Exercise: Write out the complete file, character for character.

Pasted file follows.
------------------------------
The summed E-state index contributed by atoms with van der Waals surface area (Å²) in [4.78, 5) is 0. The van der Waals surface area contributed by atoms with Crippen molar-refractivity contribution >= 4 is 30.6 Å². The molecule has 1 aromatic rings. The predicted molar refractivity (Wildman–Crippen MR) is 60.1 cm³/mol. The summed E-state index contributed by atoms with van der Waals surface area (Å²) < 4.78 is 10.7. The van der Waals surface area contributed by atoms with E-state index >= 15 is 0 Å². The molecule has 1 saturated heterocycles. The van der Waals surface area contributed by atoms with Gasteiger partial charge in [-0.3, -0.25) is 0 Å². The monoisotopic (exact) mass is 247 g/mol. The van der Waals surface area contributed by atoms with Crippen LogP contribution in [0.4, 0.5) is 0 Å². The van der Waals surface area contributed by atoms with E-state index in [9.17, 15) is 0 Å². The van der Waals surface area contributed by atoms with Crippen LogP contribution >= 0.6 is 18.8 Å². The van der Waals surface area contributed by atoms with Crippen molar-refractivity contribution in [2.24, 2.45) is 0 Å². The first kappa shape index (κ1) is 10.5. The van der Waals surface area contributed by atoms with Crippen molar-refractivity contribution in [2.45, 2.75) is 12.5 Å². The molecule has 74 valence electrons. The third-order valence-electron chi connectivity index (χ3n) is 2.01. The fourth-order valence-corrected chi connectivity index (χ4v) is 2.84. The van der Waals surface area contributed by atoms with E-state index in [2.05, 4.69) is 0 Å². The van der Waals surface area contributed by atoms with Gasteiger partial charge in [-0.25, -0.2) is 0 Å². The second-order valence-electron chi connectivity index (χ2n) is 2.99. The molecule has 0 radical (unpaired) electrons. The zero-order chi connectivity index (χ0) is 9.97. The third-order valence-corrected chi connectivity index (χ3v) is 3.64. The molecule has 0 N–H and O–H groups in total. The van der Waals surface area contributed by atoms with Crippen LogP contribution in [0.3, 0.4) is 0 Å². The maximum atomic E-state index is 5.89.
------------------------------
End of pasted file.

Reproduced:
The summed E-state index contributed by atoms with van der Waals surface area (Å²) in [4.78, 5) is 0. The van der Waals surface area contributed by atoms with Crippen molar-refractivity contribution >= 4 is 30.6 Å². The molecule has 1 aromatic rings. The predicted molar refractivity (Wildman–Crippen MR) is 60.1 cm³/mol. The summed E-state index contributed by atoms with van der Waals surface area (Å²) < 4.78 is 10.7. The van der Waals surface area contributed by atoms with E-state index >= 15 is 0 Å². The molecule has 1 saturated heterocycles. The van der Waals surface area contributed by atoms with Gasteiger partial charge in [-0.3, -0.25) is 0 Å². The monoisotopic (exact) mass is 247 g/mol. The van der Waals surface area contributed by atoms with Crippen LogP contribution in [0.4, 0.5) is 0 Å². The van der Waals surface area contributed by atoms with E-state index in [9.17, 15) is 0 Å². The van der Waals surface area contributed by atoms with Crippen LogP contribution >= 0.6 is 18.8 Å². The van der Waals surface area contributed by atoms with Crippen molar-refractivity contribution in [2.24, 2.45) is 0 Å². The first kappa shape index (κ1) is 10.5. The van der Waals surface area contributed by atoms with Crippen molar-refractivity contribution in [2.45, 2.75) is 12.5 Å². The molecule has 74 valence electrons. The third-order valence-electron chi connectivity index (χ3n) is 2.01. The fourth-order valence-corrected chi connectivity index (χ4v) is 2.84. The van der Waals surface area contributed by atoms with E-state index in [2.05, 4.69) is 0 Å². The van der Waals surface area contributed by atoms with Gasteiger partial charge in [-0.25, -0.2) is 0 Å². The second-order valence-electron chi connectivity index (χ2n) is 2.99. The molecule has 0 radical (unpaired) electrons. The zero-order chi connectivity index (χ0) is 9.97. The third-order valence-corrected chi connectivity index (χ3v) is 3.64. The molecule has 0 N–H and O–H groups in total. The van der Waals surface area contributed by atoms with Crippen LogP contribution in [0.3, 0.4) is 0 Å². The maximum atomic E-state index is 5.89.